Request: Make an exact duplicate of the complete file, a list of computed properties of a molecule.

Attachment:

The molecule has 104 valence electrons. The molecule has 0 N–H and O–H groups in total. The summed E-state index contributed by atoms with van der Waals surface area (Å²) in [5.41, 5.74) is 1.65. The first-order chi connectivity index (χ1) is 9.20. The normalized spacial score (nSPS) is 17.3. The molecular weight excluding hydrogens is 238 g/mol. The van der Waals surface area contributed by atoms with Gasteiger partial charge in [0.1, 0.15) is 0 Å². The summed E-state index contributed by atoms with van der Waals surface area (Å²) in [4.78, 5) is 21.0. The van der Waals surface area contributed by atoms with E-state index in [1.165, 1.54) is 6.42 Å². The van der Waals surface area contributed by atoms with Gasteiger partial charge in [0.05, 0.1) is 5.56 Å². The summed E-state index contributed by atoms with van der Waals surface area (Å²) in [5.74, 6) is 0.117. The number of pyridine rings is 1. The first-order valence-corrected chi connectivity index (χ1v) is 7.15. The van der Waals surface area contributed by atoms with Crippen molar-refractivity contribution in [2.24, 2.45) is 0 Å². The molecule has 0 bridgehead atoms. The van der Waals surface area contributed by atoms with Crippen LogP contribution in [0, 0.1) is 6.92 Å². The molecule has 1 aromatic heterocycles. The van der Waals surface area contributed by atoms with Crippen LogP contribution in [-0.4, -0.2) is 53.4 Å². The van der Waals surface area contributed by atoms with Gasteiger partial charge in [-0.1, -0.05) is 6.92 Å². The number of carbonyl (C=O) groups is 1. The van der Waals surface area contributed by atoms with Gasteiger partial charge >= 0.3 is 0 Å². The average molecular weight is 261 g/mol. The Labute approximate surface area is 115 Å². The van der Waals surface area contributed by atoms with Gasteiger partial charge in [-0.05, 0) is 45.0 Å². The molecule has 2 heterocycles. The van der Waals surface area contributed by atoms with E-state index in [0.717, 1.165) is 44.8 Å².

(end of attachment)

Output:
The molecule has 104 valence electrons. The molecule has 0 N–H and O–H groups in total. The summed E-state index contributed by atoms with van der Waals surface area (Å²) in [5.41, 5.74) is 1.65. The first-order chi connectivity index (χ1) is 9.20. The normalized spacial score (nSPS) is 17.3. The molecular weight excluding hydrogens is 238 g/mol. The van der Waals surface area contributed by atoms with Gasteiger partial charge in [0.1, 0.15) is 0 Å². The summed E-state index contributed by atoms with van der Waals surface area (Å²) in [4.78, 5) is 21.0. The van der Waals surface area contributed by atoms with E-state index in [1.165, 1.54) is 6.42 Å². The van der Waals surface area contributed by atoms with Gasteiger partial charge in [0.05, 0.1) is 5.56 Å². The summed E-state index contributed by atoms with van der Waals surface area (Å²) in [5.74, 6) is 0.117. The number of pyridine rings is 1. The first-order valence-corrected chi connectivity index (χ1v) is 7.15. The van der Waals surface area contributed by atoms with Crippen molar-refractivity contribution in [2.24, 2.45) is 0 Å². The molecule has 0 bridgehead atoms. The van der Waals surface area contributed by atoms with Crippen LogP contribution in [0, 0.1) is 6.92 Å². The molecule has 1 aromatic heterocycles. The van der Waals surface area contributed by atoms with Crippen LogP contribution in [-0.4, -0.2) is 53.4 Å². The van der Waals surface area contributed by atoms with Gasteiger partial charge in [-0.1, -0.05) is 6.92 Å². The number of carbonyl (C=O) groups is 1. The van der Waals surface area contributed by atoms with Gasteiger partial charge >= 0.3 is 0 Å². The average molecular weight is 261 g/mol. The Labute approximate surface area is 115 Å². The van der Waals surface area contributed by atoms with Gasteiger partial charge in [-0.05, 0) is 45.0 Å². The molecule has 2 heterocycles. The van der Waals surface area contributed by atoms with E-state index in [0.717, 1.165) is 44.8 Å².